Hope Forever and a Day
For more than 23 years, Marla Briskman faced her lymphoma— enduring five relapses and six different treatments. What gave her hope: Incredible treatment advancements and the support of family, friends, and her husband and caregiver, Rickey.
In 1998, Marla Briskman was getting ready for Rosh Hashanah dinner at her parents’ house when she received an unexpected visit from her brother and sister-in-law. Briskman had been waiting for results from a biopsy to come back, and when she heard her brother at her door—a physician at the hospital where she underwent the biopsy—she was terrified. “Sure enough, my brother told me I had a subtype of non-Hodgkin lymphoma called mantle cell lymphoma,” says Briskman. “The moments following were devastating, and with the help of my brother, I began to think about how I would prepare for the journey ahead.”
Mantle cell lymphoma (MCL) is typically an aggressive, or fast-growing, rare form of non-Hodgkin lymphoma (NHL). Mantle cell lymphoma arises from cells originating in the “mantle zone” and accounts for roughly six percent of all NHL cases in the United States. The type of treatment selected for a patient with MCL depends on multiple factors, including the stage of disease, the age of the patient and the patient’s overall health. Mantle cell lymphoma is usually diagnosed once it has spread throughout the body, and the majority of these patients will require treatment. While MCL is considered a difficult cancer to treat, tremendous progress has been made in discovering new treatments for this disease.
Since Briskman was not yet experiencing side effects, her doctor suggested that they hold off on treatment and that they instead put her on “active surveillance,” also known as “watch and wait.” With this strategy, patients’ overall health and disease are monitored through regular checkups and various evaluating procedures, such as laboratory and imaging tests. Active treatment starts if the patient begins to develop lymphoma-related symptoms or shows signs that the disease progressed based on testing during follow-up visits.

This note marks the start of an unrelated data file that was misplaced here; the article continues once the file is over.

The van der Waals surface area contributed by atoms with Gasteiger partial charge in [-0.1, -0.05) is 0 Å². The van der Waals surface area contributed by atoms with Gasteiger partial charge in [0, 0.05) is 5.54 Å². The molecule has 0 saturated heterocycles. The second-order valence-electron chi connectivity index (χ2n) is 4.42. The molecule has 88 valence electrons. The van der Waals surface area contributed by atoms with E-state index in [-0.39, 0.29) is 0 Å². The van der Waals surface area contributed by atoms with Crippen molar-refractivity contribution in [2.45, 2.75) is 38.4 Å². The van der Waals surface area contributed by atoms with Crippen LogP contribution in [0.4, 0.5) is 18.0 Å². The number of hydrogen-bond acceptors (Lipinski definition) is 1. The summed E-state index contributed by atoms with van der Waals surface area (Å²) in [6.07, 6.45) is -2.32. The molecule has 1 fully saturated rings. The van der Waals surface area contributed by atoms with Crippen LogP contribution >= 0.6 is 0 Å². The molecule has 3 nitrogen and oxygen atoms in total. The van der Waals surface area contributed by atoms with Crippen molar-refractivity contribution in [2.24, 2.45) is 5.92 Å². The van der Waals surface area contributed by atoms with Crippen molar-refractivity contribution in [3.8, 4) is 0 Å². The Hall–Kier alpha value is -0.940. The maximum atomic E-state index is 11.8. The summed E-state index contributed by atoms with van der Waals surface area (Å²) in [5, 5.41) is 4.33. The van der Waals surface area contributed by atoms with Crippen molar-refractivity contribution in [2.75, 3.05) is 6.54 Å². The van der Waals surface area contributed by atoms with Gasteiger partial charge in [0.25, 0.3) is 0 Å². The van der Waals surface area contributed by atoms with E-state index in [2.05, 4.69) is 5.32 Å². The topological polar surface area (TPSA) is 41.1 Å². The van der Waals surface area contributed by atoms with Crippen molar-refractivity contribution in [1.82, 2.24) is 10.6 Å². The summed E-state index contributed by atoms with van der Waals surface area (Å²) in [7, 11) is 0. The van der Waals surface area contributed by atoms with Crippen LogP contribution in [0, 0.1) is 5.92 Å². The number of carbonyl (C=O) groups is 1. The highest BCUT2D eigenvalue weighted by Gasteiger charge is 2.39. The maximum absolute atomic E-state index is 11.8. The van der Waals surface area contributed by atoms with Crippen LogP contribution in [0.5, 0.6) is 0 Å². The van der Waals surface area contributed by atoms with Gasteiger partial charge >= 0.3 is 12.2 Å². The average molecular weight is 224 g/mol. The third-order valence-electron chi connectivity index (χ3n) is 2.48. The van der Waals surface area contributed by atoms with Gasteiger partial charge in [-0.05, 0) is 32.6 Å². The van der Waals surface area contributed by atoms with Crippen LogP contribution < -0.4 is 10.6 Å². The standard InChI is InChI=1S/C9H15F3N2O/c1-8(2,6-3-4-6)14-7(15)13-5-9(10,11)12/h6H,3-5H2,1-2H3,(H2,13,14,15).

Briskman was on “active surveillance” for four years until her doctors deemed it necessary to start treatment due to the enlargement of her lymph nodes. “I was nervous to begin treatment but trusted my doctor, so I was confident that I could face the challenges that this disease threw my way,” says Briskman. She immediately began rituximab (Rituxan®) and made it through treatments with the support of her family and friends. “My mother was with me every time, and intermittently I had my sister-in-law, friends and my soon-to-be sisters-in-law joining the visits.”
One year after completing her initial treatment, Briskman’s lymph nodes enlarged once again. Her healthcare team recommended she now start R-CHOP chemotherapy (rituximab, cyclophosphamide, doxorubicin, vincristine, and prednisone). R-CHOP is typically administered in 21- day cycles (once every 21 days) for an average of six cycles. However, the length and number of cycles can vary based on the patient’s individual disease and health status.
Before starting treatment, Briskman’s sister-in-law convinced her to go on her dream trip to the Galapagos Islands. “She really encouraged me to do something for myself before starting a grueling round of treatments,” she explains. When she returned, much to her surprise, she received the news that her lymph nodes had receded and she no longer needed to start treatment.
Unfortunately, in 2004 she felt an enlarged lymph node in her neck again, and her doctor confirmed that her MCL had relapsed and now had blastoid features—a highly aggressive feature that often has a poor outcome. Her doctor suggested that she undergo eight cycles of R-CHOP. “He said that most older patients tolerated this treatment well, so at 53, I wasn’t concerned,” says Briskman. “Sadly, that was not the case for me.” The treatment left Briskman feeling extraordinarily dizzy and eventually caused her to have vertigo. “The doctors put me in the hospital to give me fluids, but I still suffered,” says Briskman. Luckily, the treatment eventually paid off, and her lymph nodes reduced in size.